Hello Lisa Anne and Daniel, I recently came across your website and I was pleased to see such a vibrant (and well-done) site. I’m an entomologist and evolutionary biologist (specializing on the systematics, taxonomy and evolution of tiger beetles and their close relatives) and I have to say that I’m impressed with your accuracy rate! It’s much, much better than other comparable sites I’ve come across over the years. The two of you must really love insects. In any case, I noticed that you are open to information from specialists, so I thought I’d give you a few ID’s of species that I came across on your pages. I was having trouble sleeping, so I went through all of the tiger beetles, scaratines, etc and checked them out. Here you go: I’ll bookmark your site and check it out when I’m having trouble sleeping again!
“Pasimachus possibly, or Carabus species (02/29/2004) Need help with a beetle ID” This is most definitely a Pasimachus! (you can omit the exclamation point and the following if you want to print this, but that beetle is unequivocally a Pasimachus, not a Carabus. Those two genera are very easy to separate from even a photograph on the basic of many characters such as antennal length and form, head width and shape, mandible length/shape, pronotal shape, etc.) It is Pasimachus marginatus at that, a lovely species found in Florida and other parts of the Southeast.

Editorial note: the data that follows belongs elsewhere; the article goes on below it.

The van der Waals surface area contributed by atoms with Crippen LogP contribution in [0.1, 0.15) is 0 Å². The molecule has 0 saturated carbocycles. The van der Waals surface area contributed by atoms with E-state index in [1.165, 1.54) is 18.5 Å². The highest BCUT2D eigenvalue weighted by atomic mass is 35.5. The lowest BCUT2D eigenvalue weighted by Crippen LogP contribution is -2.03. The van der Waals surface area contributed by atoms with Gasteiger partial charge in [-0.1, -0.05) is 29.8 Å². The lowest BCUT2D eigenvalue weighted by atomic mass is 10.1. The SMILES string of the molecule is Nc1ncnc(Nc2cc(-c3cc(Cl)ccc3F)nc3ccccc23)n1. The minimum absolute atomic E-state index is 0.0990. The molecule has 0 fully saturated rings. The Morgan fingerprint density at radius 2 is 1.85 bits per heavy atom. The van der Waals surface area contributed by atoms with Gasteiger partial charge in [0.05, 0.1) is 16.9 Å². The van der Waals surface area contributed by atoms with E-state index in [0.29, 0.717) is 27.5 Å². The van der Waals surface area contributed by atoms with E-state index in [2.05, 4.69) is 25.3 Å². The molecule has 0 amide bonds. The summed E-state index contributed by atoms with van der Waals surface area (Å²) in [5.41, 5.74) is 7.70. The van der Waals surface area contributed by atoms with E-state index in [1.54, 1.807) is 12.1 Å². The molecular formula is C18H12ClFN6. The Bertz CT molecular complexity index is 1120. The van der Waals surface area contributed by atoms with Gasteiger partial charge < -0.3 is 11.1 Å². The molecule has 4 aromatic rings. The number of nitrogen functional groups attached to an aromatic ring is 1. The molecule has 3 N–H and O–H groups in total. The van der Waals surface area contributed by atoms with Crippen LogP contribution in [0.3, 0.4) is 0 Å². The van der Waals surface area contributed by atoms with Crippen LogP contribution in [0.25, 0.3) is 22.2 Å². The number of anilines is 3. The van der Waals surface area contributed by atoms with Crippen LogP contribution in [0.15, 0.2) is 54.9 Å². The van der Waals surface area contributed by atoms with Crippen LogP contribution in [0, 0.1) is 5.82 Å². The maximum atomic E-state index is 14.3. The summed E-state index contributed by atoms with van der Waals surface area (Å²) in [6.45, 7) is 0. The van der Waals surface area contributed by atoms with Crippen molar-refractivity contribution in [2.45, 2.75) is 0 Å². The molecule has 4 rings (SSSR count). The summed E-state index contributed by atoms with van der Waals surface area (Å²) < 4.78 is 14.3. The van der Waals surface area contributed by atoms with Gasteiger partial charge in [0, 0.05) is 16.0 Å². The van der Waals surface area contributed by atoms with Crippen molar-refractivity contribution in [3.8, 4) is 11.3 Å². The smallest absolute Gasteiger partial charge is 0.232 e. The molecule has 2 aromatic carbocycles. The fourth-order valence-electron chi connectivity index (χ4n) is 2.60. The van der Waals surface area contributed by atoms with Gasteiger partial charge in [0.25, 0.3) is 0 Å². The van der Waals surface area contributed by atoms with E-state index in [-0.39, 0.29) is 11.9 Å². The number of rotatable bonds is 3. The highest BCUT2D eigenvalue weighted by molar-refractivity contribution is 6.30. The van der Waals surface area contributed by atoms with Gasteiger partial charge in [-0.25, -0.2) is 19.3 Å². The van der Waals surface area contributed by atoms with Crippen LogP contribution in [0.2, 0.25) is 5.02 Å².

Daniel P. Duran
Dept. of Biological Sciences
Vanderbilt University
Nashville, TN

What the hell is this Bug?

It is some type of dead and sqashed Orthopteran, probably a grasshopper. Though the body is very short, the long straight wings and long jumping legs indicate some type of grasshopper. Your coin is unfamiliar, and you gave no location, so any attempt at an exact species is impossible.

Update: (05/30/2006) Recently, upon receiving additional images of this Crested Katydid, we properly identified it on our Katydid page. This letter just arrived though.
I can ID both the coin and the ‘hopper on your 02/19/2004 entry It’s the crested Grasshopper (Alectoria superba family Tettigonidae) and is a native of central Australia as is the Australian 10 cent coin shown with it! Actually – no need as I see several other people have already done so ahead of me. I liked the site tho’
Martyn Robinson

Hi Martyn,
Thanks to your letter, we realized we still had an unidentified image of the Crested Katydid remaining on the grasshopper page. We have posted your letter and cleaned up our classification.